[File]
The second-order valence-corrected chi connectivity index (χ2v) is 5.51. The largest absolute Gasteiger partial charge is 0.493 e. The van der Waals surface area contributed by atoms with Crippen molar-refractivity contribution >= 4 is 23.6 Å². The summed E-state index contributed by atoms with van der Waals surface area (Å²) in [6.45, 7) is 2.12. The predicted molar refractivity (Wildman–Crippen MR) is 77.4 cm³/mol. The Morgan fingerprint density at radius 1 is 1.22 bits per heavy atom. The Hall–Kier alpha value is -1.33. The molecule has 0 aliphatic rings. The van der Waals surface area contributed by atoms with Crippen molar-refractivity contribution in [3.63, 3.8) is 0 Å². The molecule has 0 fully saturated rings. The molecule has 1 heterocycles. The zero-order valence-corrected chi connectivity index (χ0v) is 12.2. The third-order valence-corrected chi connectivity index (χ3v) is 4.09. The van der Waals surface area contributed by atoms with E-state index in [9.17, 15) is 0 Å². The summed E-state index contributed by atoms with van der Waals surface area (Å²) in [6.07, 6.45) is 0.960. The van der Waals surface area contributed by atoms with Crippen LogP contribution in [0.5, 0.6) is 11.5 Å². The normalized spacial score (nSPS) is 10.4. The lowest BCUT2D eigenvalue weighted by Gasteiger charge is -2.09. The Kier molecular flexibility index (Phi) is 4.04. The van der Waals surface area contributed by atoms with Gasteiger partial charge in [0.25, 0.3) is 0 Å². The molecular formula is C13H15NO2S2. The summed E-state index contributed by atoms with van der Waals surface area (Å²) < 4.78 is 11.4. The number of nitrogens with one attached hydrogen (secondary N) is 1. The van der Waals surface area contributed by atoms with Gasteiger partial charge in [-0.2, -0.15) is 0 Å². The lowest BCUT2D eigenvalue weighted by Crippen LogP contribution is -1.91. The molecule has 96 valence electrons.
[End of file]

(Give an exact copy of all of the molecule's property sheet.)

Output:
The second-order valence-corrected chi connectivity index (χ2v) is 5.51. The largest absolute Gasteiger partial charge is 0.493 e. The van der Waals surface area contributed by atoms with Crippen molar-refractivity contribution >= 4 is 23.6 Å². The summed E-state index contributed by atoms with van der Waals surface area (Å²) in [6.45, 7) is 2.12. The predicted molar refractivity (Wildman–Crippen MR) is 77.4 cm³/mol. The Morgan fingerprint density at radius 1 is 1.22 bits per heavy atom. The Hall–Kier alpha value is -1.33. The molecule has 0 aliphatic rings. The van der Waals surface area contributed by atoms with Crippen molar-refractivity contribution in [3.63, 3.8) is 0 Å². The molecule has 0 fully saturated rings. The molecule has 1 heterocycles. The zero-order valence-corrected chi connectivity index (χ0v) is 12.2. The third-order valence-corrected chi connectivity index (χ3v) is 4.09. The van der Waals surface area contributed by atoms with E-state index in [9.17, 15) is 0 Å². The summed E-state index contributed by atoms with van der Waals surface area (Å²) in [6.07, 6.45) is 0.960. The van der Waals surface area contributed by atoms with Crippen LogP contribution in [0.5, 0.6) is 11.5 Å². The normalized spacial score (nSPS) is 10.4. The lowest BCUT2D eigenvalue weighted by Gasteiger charge is -2.09. The Kier molecular flexibility index (Phi) is 4.04. The van der Waals surface area contributed by atoms with Gasteiger partial charge in [0.25, 0.3) is 0 Å². The molecular formula is C13H15NO2S2. The summed E-state index contributed by atoms with van der Waals surface area (Å²) < 4.78 is 11.4. The number of nitrogens with one attached hydrogen (secondary N) is 1. The van der Waals surface area contributed by atoms with Gasteiger partial charge in [-0.2, -0.15) is 0 Å². The lowest BCUT2D eigenvalue weighted by Crippen LogP contribution is -1.91. The molecule has 96 valence electrons.